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This article was published 28/4/2013 (1399 days ago), so information in it may no longer be current.
JAMES Ballesteros was driving home from work on Inkster Boulevard last week when he hit a pothole with such force a wheel flew off his car.
"I remember actually lifting up from my seat," said Ballesteros, a store manager at Garden City Shopping Centre.
"I was like, 'OK, I'll drive slower,' and my car started to shake. And as I continued to drive, my wheel fell off and I heard metal grinding on pavement."
Since Feb. 1, the City of Winnipeg has received a total of 1,799 calls to the 311 line regarding potholes.
Ballesteros has a meeting with Manitoba Public Insurance on Thursday to discuss his claim.
"I got a call yesterday saying that they assumed the damage is over $3,000. It's most likely a writeoff because it's an older car."
Now in a borrowed car, Ballesteros has chosen a different route to work.
"I take Arlington (Street) now," Ballesteros said of his new route. "It's actually slower because I have to go around everything."
Tammy Melesko, communications officer for the City of Winnipeg, said the annual budget for repairing potholes is $1.5 million. But the city can spend $2 million on potholes in a bad year.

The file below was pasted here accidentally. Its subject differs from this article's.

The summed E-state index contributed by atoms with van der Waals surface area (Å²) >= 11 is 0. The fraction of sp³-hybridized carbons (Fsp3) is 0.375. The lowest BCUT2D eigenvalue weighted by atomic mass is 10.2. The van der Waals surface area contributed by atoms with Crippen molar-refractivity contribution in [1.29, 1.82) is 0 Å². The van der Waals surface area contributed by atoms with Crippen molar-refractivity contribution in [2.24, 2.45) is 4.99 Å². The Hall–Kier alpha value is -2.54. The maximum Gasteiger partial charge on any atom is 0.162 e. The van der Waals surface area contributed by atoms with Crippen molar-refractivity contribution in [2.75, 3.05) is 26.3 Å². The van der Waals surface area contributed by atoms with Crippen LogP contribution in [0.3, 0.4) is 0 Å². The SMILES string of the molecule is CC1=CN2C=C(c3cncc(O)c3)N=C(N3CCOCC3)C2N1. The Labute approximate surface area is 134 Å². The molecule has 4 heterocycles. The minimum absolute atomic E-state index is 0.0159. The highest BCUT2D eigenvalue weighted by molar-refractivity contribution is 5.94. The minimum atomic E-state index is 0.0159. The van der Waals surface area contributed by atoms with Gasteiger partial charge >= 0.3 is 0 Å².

A long winter and frequent cycles of freezing and thawing can contribute to a bad year of potholes.
About 11 crews have been deployed and are into the first month of repairs, filling potholes on main streets, bus routes and collector streets, according to a March news release from the city. Residential streets receive second priority.
Julie George, a University of Manitoba student, said there are many potholes in the Fort Garry area where she lives.
"I drive to work and it's a bumpy road," George said. "Usually McGillivray is the worst."
George also said driving to school is a rocky journey.
"The roads around the new stadium on campus are full of bumpy potholes. I'd describe it as very rough country-road-like."
George's commutes on pothole-heavy roads have taken a toll on her tires.
"We had to change our tires twice. They keep hitting potholes," George said.
José Ferreira, manager and owner of Fountain Tire on Portage Avenue, has noticed an increase in the number of vehicles in his garage for pothole damage.
"We are definitely seeing people come in for wheel alignments," Ferreira said.
"Aluminum wheels do take a hit when they hit these potholes. And sometimes beyond damage to your tires, as well."
Ferreira said the best way to protect vehicles from pothole damage is to slow down.
"Speed increases damage," Ferreira said.
"Other than that, there's not much else you can do."